Altitude can affect the performance of computing infrastructure and the datacenters that house that equipment.
Just ask the people in Chile building a massive radio telescope called the Atacama Large Millimeter/submillimeter Array (ALMA). It consists of 66 radio antenna dishes, 50 of them measuring 12 meters in diameter. (The rest are 7 meters.) They're being used to look deep into the universe and collect information about its earliest days and how stars and planets get formed.
All this is taking place at an altitude of around 5,000 meters above sea level, or three-plus miles, in a cold, barren landscape that reminds one of those images of Mars that NASA is receiving from its Curiosity rover up there: red dirt, mountain peaks on the horizon, dust blowing in the wind, not a soul in sight.
By collecting signals from space with a widely-scattered array of antennas and using computers to filter and correlate those signals, it's possible to achieve super-high resolution -- as if, in fact, a huge dish of more than a mile across were being used. Together, these antennas create what's called an interferometer with a spatial resolution (a measure of how well a camera or other imaging device can distinguish small details) of 10 milliarseconds, or five times that of the Hubble space telescope. It's also 10 times better than the next-best radio-astronomy setup.
Key to it all, as you might suppose, is the ability to collect and analyze the incredibly weak signals streaming in from space. To do that, the telescope relies on what is essentially a supercomputer that will, when completed, comprise some 134 million processors. It will be able to execute as many as 17 quadrillion operations per second, according to Space Daily. It will comprise 2,912 printed circuit boards, 5,200 interface cables, and more than 20 million solder points.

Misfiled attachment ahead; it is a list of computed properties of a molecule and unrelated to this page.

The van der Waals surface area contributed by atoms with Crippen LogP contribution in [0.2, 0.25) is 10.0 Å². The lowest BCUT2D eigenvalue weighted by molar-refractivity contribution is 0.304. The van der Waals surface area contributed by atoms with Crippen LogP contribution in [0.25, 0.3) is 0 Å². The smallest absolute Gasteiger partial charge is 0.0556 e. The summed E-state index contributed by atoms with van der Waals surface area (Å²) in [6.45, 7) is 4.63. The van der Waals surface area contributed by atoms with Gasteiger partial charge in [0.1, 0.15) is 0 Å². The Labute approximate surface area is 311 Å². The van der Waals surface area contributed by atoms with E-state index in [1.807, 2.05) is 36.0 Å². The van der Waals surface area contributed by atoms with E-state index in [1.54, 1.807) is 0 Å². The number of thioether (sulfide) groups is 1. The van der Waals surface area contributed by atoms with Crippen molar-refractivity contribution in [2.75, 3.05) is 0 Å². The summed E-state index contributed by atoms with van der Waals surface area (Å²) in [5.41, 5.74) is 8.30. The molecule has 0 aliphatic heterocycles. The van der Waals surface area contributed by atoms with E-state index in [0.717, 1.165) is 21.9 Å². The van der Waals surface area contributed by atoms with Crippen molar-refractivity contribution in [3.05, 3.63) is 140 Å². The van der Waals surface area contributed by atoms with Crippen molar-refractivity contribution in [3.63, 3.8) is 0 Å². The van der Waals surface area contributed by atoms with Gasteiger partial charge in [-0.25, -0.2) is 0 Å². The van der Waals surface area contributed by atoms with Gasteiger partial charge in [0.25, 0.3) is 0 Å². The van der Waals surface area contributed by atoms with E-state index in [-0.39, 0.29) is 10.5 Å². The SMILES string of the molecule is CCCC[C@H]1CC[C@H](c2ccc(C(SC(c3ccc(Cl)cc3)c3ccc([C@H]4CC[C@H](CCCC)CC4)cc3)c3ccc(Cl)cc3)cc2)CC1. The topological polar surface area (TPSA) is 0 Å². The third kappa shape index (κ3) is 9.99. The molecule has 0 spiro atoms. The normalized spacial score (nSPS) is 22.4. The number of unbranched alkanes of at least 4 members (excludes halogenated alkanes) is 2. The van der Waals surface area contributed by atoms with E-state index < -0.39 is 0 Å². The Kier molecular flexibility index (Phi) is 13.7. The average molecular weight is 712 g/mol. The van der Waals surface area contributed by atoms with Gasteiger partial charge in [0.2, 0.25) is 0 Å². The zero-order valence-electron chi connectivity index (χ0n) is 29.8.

What's altitude got to do with all this? It turns out that with this correlator, as the supercomputer is called, situated three miles up, the air is so thin that much more airflow is needed to remove a given amount of heat, compared to working at normal altitudes.
What's more, that thin air makes the read/write heads in hard disk drives not work properly. Normally, those heads fly just microns above the surface of the disk platter's surface, held there by the same forces that keep airplanes in the sky. (To get an idea of the tiny tolerances involved, though, just imagine a 747 flying a few feet above the ground.) In the thinner air, though, there's not enough uplift, so the correlator uses 100 percent solid state drives (SSD).
Seismic activity regularly shakes the ground in these parts, so the datacenter has had to be built with that in mind. And finally, the correlator's location is so remote that it's not practical for anyone to be stationed there on a regular basis. Just unpacking and installing the gear in such thin air took 20 weeks.
Not too many everyday datacenters are going to get built under these conditions, it's true. The telescope array is high up to avoid interference from the atmosphere. But it turns out that altitude is definitely a factor even in the commercial market. Most backup-power generators, for example, are designed to run at a mere 3,300 feet, which is a potential problem for a state such as Wyoming, which has been touting its cool air, cheap electricity, and favorable tax situation to lure new datacenter construction.
Indeed, the moral of the story seems to be, as a commenter at Slashdot put it:
Don't take anything for granted, regardless of altitude. The more you scrutinize [a datacenter] project plan ahead of time, the more you can sidestep major issues like disk functionality or cooling needs. Just because projects at sea level don't suffer from such exotic problems doesn't mean that there are no problems at all.
There you have it. Plan ahead, be prepared, when out at night, wear white.